The spray component 7 which is carried by the closure plate 5 is designed so that it can readily be plugged into the plate, as a result of which any one spray component is easily exchangeable for another. This, in turn, allows the same spray gun to be used in conjunction with spray components of diiferent sizes, so that the gun can be used to spray work pieces of varying sizes. For example, for work pieces having large surface areas, the spray component will be appropriately wide.

In order to allow the feed of material to the spray component to be regulated, the extension 6 is designed to be able to receive restrictors 10 of different sizes, these restrictors being insertable into orifices in the extension so that the cross section of the path through which material is supplied can be varied and the sensitivity of the spraying operation can be adjusted. Moreover, the restrictors 10 allow the spray component. to be adapted to various viscosities, depending on the material being sprayed.

For practical reasons, the spray components are made of insulating material. In order to stabilize the spraying operation, a free surface 12 is arranged between the head of the spray component 7 and the edge 11 from which the material leaves the spray component.

The spray gun further includes a hook-shaped suspension device 13 which is arranged on the reservoir at the front end and near the closure plate 5. This suspension 13 is provided with a passage 14 through which the interior of the reservoir is vented to atmosphere, so as to allow the pressure within the reservoir to be equalized. The suspension device is adapted to be hooked into a hook or other suitable carrier 15 which may be attached to a wall or ceiling.

After the spraying operation, the operator will hang up the spray gun by hooking the suspension device 13 into the carrier 15. Inasmuch as the suspension device 13 and the spray component 7 are both located near the front end of the spray gun, the latter will, when hung up, auto matically assume a position such as is shown in FIGURE 2 in which the material in the reservoir is prevented from flowing out of the reservoir by way of the spray component 7.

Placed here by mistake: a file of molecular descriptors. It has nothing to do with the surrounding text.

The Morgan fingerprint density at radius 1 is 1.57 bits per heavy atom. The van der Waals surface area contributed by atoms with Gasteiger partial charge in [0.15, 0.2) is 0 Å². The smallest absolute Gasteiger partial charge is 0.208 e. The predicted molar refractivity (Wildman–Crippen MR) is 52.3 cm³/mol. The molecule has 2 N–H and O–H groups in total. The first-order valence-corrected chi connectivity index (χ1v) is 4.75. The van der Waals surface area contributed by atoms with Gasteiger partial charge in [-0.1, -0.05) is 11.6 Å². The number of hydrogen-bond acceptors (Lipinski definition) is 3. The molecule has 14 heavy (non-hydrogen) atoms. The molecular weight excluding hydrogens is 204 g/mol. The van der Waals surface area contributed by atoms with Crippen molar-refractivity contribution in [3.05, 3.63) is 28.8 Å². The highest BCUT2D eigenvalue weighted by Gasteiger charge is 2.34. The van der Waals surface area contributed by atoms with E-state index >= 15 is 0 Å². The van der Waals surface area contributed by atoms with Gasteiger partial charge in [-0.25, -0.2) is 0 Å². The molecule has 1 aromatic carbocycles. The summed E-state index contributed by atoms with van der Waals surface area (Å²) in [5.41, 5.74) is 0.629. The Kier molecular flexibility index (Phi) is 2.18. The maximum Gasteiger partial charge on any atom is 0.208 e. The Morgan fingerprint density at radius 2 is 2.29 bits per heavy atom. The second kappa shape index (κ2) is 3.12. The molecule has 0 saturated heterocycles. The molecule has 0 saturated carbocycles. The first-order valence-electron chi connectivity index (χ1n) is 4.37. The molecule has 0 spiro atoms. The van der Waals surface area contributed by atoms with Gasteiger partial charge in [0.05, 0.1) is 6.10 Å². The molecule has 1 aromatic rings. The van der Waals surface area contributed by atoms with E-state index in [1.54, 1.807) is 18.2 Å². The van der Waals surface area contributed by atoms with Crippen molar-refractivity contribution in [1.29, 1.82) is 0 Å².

The venting passage 14 is needed in order to allow additional material to be fed to the reservoir during the spraying operation. If desired, the passage 14 can be so dimensioned as to allow the reservoir 1 to be refilled through this passage, so that it is unnecessary to remove the closure plate 5 and the spray component 7 in order to refill the reservoir.

In practice, the spray gun can be refilled by means of a conventional dispenser which discharges a dosed amount of material whenever an outlet valve is actuated, so that by placing the valve into the passage 14 and by pushing the spray gun upwardly against the valve (or by using the suspension device 13 to push upwardly on a valve and by allowing the forthcoming material to flow into the passage 14), the spray gun can be easily and quickly filled with the desired amount of material. In this way, the interruptions to the spraying operation can be kept to a minimum.

Referring now to FIGURE 3, the same shows the manner in which the electricity is supplied to the spray gun. Thus, FIGURE 3 shows a cable 115 which includes, within a common sheath, a high-voltage line 16 and a mechanical transmission 17, which may, for example, be in the form of a tube. One end of cable 11 is introduced into the spray gun through the handle 2, the other end of the cable being connected to a portable high-voltage source 18. Arranged in the handle 2 of the spray gun is an actuator 20, behind which there is located a balloon-like end portion of the tube 17, so that when the actuator 20 is pulled backsomewhat in the manner of a trigger-a pressure pulse is transmitted through the tube 17 so as to switch on the high-voltage source 18, as will be explained below. The tube 17 may also serve to hold the grounded conductor (not shown).

The high-voltage line 16 and the tube 17 are connected to the portable high-voltage source 188 by means of screw or p1ug-type connectors 21, 22, these connectors being preferably so designed as to prevent wrong connections, i.e., so as to prevent the line 16 from being connected to the connector intended for the tube 17 and vice versa. The electrical terminal 23 of the source 18 is arranged within the casing of this source and is contacted by the end of the line 16. The end 24 of tube 17 is connected to a pressure-responsive electric switch 25, so that the pressure pulse produced upon actuation of the actuator 20 causes this switch 25 to close the high-voltage circuit leading to the terminal 23. This, then, means that the highvoltage line 16 can be energized only if both it and the tube 17 are properly connected to the external source 18.

In practice, the tube-type connection can be replaced by any other suitable type of mechanical connection.

The connector 22 is grounded, by way of lead 26, with the common ground connection 27 of the highwoltage source, there being a plug or other connector 28 by means of which the source 18 can be connected to the usual domestic or industrial source of electrical energy of, for example, 110 v. or 220 v. In this way, the grounded conductor sheathed by the tube 17 will unquestionably be grounded, so that there is no danger that the spray gun will be used without the handle being properly grounded.